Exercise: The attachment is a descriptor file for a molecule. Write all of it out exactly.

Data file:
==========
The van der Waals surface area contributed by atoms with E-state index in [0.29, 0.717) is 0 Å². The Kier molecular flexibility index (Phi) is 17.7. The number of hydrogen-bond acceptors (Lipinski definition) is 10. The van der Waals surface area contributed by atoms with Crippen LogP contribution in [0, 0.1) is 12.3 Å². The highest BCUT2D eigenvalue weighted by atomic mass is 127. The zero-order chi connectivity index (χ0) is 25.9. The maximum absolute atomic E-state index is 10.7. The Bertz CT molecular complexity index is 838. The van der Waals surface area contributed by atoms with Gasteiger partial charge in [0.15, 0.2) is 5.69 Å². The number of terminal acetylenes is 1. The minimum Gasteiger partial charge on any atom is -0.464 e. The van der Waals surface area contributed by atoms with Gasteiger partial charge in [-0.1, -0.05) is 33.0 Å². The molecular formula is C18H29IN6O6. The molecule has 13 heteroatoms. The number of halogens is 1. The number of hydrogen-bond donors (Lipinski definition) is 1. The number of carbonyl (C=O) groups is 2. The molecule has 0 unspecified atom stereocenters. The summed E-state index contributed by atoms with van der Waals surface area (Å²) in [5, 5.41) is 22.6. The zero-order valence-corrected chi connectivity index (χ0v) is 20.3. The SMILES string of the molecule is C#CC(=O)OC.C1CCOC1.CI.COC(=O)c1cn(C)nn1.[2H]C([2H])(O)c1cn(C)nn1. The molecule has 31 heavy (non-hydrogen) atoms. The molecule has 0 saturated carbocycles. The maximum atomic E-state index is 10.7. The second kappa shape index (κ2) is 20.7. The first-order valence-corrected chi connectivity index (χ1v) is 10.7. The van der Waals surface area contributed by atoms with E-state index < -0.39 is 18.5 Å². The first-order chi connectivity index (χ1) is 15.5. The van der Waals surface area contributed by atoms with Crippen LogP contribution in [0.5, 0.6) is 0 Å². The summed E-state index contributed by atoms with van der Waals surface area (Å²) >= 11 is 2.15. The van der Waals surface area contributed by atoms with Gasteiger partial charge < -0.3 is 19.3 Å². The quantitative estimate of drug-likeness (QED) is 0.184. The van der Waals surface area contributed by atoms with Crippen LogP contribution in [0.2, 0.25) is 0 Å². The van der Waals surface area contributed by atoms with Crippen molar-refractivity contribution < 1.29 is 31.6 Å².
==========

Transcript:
The van der Waals surface area contributed by atoms with E-state index in [0.29, 0.717) is 0 Å². The Kier molecular flexibility index (Phi) is 17.7. The number of hydrogen-bond acceptors (Lipinski definition) is 10. The van der Waals surface area contributed by atoms with Crippen LogP contribution in [0, 0.1) is 12.3 Å². The highest BCUT2D eigenvalue weighted by atomic mass is 127. The zero-order chi connectivity index (χ0) is 25.9. The maximum absolute atomic E-state index is 10.7. The Bertz CT molecular complexity index is 838. The van der Waals surface area contributed by atoms with Gasteiger partial charge in [0.15, 0.2) is 5.69 Å². The number of terminal acetylenes is 1. The minimum Gasteiger partial charge on any atom is -0.464 e. The van der Waals surface area contributed by atoms with Gasteiger partial charge in [-0.1, -0.05) is 33.0 Å². The molecular formula is C18H29IN6O6. The molecule has 13 heteroatoms. The number of halogens is 1. The number of hydrogen-bond donors (Lipinski definition) is 1. The number of carbonyl (C=O) groups is 2. The molecule has 0 unspecified atom stereocenters. The summed E-state index contributed by atoms with van der Waals surface area (Å²) in [5, 5.41) is 22.6. The zero-order valence-corrected chi connectivity index (χ0v) is 20.3. The SMILES string of the molecule is C#CC(=O)OC.C1CCOC1.CI.COC(=O)c1cn(C)nn1.[2H]C([2H])(O)c1cn(C)nn1. The molecule has 31 heavy (non-hydrogen) atoms. The molecule has 0 saturated carbocycles. The maximum atomic E-state index is 10.7. The second kappa shape index (κ2) is 20.7. The first-order valence-corrected chi connectivity index (χ1v) is 10.7. The van der Waals surface area contributed by atoms with E-state index < -0.39 is 18.5 Å². The first-order chi connectivity index (χ1) is 15.5. The van der Waals surface area contributed by atoms with Crippen LogP contribution in [0.5, 0.6) is 0 Å². The summed E-state index contributed by atoms with van der Waals surface area (Å²) >= 11 is 2.15. The van der Waals surface area contributed by atoms with Gasteiger partial charge < -0.3 is 19.3 Å². The quantitative estimate of drug-likeness (QED) is 0.184. The van der Waals surface area contributed by atoms with Crippen LogP contribution in [0.2, 0.25) is 0 Å². The van der Waals surface area contributed by atoms with Crippen molar-refractivity contribution < 1.29 is 31.6 Å².